Tips for Kinder at home



Dear parents, carers, guardians and families,

I know you have clicked on this looking for a magic worksheet, internet site or activity that will ensure your child remains relatively unaffected by the Covid-19 pandemic.

I hope we can provide some handy hints. But really you already possess everything your child and family need to get through this.

You, yourself:

-the relationship you have developed with your child

-your arms for shelter and cuddles

-your words of “I’m here, we’re together, I love you”

You already possess the magic that will bring your child through 2020 and all it has to throw at us. The children who come out of this stronger are those who have been given time and care just to be, not those who spend two terms on worksheets or screens.

However, we all need a little inspiration for when their eyes are going square from the screen time, or you just need a party trick to get everyone back on an even keel or want some learning that isn’t a box ticking exercise. So the teachers at JJ McMahon have collected some ideas, we will continue to add to them and if we can help in any way send us an email. blue@jjmcmahon.org.au

By the way if it is all going pear shaped pop them in the bath, get in too if it’s big enough. Sometimes you just need to stop in order to keep going.



Quick link to posts from teachers at JJ McMahon

March 31     April 3     April 7     April 21


March 31st

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April 3rd

I wonder, as we approach the weekend how are we going to make it different from our working from home weekday…..and given the forecast will it be easier to be in lockdown in rainy weather than sunny?  For a start you can walk in the rain. It is no more likely to give you Covid-19 than it is to give you a cold and the added advantage is that social distancing is easy to achieve. My adult kids and I walked up to kinder to put the bins out – thanks to whomever had already done it!- of course we waited until it started raining and I swear they ran through every puddle. At least yours still fit in the bath together, we had to take turns! But you know what, it was really fun, there wasn’t anyone around and we sang Les Mis all the way home. You really can go silly when no one is watching.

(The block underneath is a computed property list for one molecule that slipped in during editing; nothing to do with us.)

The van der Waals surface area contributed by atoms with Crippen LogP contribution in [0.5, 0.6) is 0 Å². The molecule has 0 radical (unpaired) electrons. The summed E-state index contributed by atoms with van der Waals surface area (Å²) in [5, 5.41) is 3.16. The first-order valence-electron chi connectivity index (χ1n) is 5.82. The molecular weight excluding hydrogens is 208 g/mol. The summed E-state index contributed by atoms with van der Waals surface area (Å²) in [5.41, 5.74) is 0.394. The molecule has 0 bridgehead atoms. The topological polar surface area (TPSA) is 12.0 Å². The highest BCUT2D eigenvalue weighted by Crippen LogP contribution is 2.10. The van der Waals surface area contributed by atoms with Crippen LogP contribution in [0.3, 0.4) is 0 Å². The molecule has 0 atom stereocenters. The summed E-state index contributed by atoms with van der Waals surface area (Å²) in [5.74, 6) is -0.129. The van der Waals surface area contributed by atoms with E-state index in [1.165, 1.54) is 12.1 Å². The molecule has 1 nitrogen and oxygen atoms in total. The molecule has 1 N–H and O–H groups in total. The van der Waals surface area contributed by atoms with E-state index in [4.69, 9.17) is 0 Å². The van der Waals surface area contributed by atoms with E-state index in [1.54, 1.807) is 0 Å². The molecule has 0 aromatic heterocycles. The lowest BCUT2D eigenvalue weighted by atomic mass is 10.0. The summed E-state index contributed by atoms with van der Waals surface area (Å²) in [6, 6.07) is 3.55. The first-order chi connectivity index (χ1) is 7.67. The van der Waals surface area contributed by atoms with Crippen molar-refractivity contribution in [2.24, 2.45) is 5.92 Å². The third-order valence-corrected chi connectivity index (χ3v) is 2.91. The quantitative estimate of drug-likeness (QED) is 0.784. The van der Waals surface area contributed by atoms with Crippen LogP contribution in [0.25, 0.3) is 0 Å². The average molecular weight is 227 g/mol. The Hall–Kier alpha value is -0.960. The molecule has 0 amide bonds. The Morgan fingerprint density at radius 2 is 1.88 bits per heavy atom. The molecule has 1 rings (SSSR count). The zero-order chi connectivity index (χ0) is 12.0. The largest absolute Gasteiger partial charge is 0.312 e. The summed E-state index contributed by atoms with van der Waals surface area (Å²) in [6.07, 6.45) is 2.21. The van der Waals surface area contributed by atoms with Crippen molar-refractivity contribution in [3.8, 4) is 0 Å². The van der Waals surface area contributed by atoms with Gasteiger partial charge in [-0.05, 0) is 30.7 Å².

So put some thought into planning a weekend at home, the same way you might plan a trip to the bush or the beach, remember in the old days when you could leave home? We still need to think of something to make the weekend special. Perhaps get the kids to bake a cake, or pikelets and have ‘high tea’.  Even cheese on toast or fairy bread. In our house the one who doesn’t cook, definitely cleans up.  Without the demands of WFH meetings try and set up a schedule of some ‘me’ time for the parents. Fiona has been stretching the family out on the grass playing ear detectives- a Blue group game where you lie very still and count how many sounds you can hear. It is amazing how 5 minutes of taking time out helps.

Some latest links below.

And finally, a couple of links that may assist in retaining your mental health although the last suggestion in the first link doesn’t work in lockdown times.

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April 7th

Easter is coming!  Remember that long weekend where we all used to go away or enjoy doing nothing at home? Personally, I am finding the need to be relentlessly upbeat to maintain the ‘positive vibes’ in the house a little wearying. It was novel for the first week or so but facing it going on for months is definitely not what I signed up for! All I can suggest is to be kind to yourselves and get through it the best way that works for you.

I gave this poster to all the staff before we left for the break, sometimes it helps to re-read it.

So what can we do to keep going over this coming long weekend? Which-sigh- will once again be really cold and wet.